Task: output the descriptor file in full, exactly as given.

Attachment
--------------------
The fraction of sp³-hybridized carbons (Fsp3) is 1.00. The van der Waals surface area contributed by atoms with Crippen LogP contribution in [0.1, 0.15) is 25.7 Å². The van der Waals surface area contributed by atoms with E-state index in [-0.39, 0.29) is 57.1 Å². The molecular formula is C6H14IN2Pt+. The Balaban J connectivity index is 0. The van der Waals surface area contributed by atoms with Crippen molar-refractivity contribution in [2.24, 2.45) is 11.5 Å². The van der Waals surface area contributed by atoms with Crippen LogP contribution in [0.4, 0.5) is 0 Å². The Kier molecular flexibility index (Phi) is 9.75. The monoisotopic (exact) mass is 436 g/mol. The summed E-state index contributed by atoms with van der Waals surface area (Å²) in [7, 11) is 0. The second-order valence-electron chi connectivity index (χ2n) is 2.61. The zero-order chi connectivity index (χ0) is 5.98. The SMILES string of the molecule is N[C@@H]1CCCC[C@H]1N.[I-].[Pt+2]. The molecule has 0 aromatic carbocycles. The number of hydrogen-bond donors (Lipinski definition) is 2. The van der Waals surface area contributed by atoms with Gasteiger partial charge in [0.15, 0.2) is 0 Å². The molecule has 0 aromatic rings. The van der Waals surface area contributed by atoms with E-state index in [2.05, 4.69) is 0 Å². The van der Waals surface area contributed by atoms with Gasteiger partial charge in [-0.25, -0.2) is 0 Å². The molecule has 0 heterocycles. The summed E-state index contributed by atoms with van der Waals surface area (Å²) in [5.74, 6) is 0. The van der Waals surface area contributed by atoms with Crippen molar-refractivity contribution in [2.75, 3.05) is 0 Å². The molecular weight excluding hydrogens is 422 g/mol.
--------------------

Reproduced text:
The fraction of sp³-hybridized carbons (Fsp3) is 1.00. The van der Waals surface area contributed by atoms with Crippen LogP contribution in [0.1, 0.15) is 25.7 Å². The van der Waals surface area contributed by atoms with E-state index in [-0.39, 0.29) is 57.1 Å². The molecular formula is C6H14IN2Pt+. The Balaban J connectivity index is 0. The van der Waals surface area contributed by atoms with Crippen molar-refractivity contribution in [2.24, 2.45) is 11.5 Å². The van der Waals surface area contributed by atoms with Crippen LogP contribution in [0.4, 0.5) is 0 Å². The Kier molecular flexibility index (Phi) is 9.75. The monoisotopic (exact) mass is 436 g/mol. The summed E-state index contributed by atoms with van der Waals surface area (Å²) in [7, 11) is 0. The second-order valence-electron chi connectivity index (χ2n) is 2.61. The zero-order chi connectivity index (χ0) is 5.98. The SMILES string of the molecule is N[C@@H]1CCCC[C@H]1N.[I-].[Pt+2]. The molecule has 0 aromatic carbocycles. The number of hydrogen-bond donors (Lipinski definition) is 2. The van der Waals surface area contributed by atoms with Gasteiger partial charge in [0.15, 0.2) is 0 Å². The molecule has 0 aromatic rings. The van der Waals surface area contributed by atoms with E-state index in [2.05, 4.69) is 0 Å². The van der Waals surface area contributed by atoms with Gasteiger partial charge in [-0.25, -0.2) is 0 Å². The molecule has 0 heterocycles. The summed E-state index contributed by atoms with van der Waals surface area (Å²) in [5.74, 6) is 0. The van der Waals surface area contributed by atoms with Crippen molar-refractivity contribution in [2.75, 3.05) is 0 Å². The molecular weight excluding hydrogens is 422 g/mol.